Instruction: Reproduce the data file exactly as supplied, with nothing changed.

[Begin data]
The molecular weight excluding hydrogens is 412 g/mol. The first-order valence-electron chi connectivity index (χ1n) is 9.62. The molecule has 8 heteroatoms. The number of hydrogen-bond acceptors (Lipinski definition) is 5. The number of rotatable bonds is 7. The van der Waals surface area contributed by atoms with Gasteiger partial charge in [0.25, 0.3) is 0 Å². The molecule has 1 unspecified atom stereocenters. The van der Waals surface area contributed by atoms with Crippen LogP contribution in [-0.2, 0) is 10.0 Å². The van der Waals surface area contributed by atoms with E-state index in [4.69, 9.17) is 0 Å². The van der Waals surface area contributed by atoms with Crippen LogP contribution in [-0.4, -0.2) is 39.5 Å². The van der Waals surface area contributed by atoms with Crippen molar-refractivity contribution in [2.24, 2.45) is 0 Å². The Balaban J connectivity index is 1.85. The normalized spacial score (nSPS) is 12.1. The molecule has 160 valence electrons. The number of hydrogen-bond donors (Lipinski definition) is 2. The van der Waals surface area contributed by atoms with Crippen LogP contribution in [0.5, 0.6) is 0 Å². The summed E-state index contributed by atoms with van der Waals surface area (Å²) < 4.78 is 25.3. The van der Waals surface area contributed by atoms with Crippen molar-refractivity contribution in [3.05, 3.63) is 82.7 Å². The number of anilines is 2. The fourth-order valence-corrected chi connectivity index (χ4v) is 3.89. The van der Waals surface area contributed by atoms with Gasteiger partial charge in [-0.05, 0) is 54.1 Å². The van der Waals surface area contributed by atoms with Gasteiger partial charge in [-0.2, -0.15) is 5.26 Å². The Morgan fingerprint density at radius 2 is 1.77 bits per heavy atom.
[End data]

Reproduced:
The molecular weight excluding hydrogens is 412 g/mol. The first-order valence-electron chi connectivity index (χ1n) is 9.62. The molecule has 8 heteroatoms. The number of hydrogen-bond acceptors (Lipinski definition) is 5. The number of rotatable bonds is 7. The van der Waals surface area contributed by atoms with Gasteiger partial charge in [0.25, 0.3) is 0 Å². The molecule has 1 unspecified atom stereocenters. The van der Waals surface area contributed by atoms with Crippen LogP contribution in [-0.2, 0) is 10.0 Å². The van der Waals surface area contributed by atoms with E-state index in [4.69, 9.17) is 0 Å². The van der Waals surface area contributed by atoms with Crippen LogP contribution in [-0.4, -0.2) is 39.5 Å². The van der Waals surface area contributed by atoms with Crippen molar-refractivity contribution in [2.24, 2.45) is 0 Å². The Balaban J connectivity index is 1.85. The normalized spacial score (nSPS) is 12.1. The molecule has 160 valence electrons. The number of hydrogen-bond donors (Lipinski definition) is 2. The van der Waals surface area contributed by atoms with Crippen LogP contribution in [0.5, 0.6) is 0 Å². The summed E-state index contributed by atoms with van der Waals surface area (Å²) < 4.78 is 25.3. The van der Waals surface area contributed by atoms with Crippen molar-refractivity contribution in [3.05, 3.63) is 82.7 Å². The number of anilines is 2. The fourth-order valence-corrected chi connectivity index (χ4v) is 3.89. The van der Waals surface area contributed by atoms with Gasteiger partial charge in [-0.05, 0) is 54.1 Å². The van der Waals surface area contributed by atoms with Gasteiger partial charge in [-0.2, -0.15) is 5.26 Å². The Morgan fingerprint density at radius 2 is 1.77 bits per heavy atom.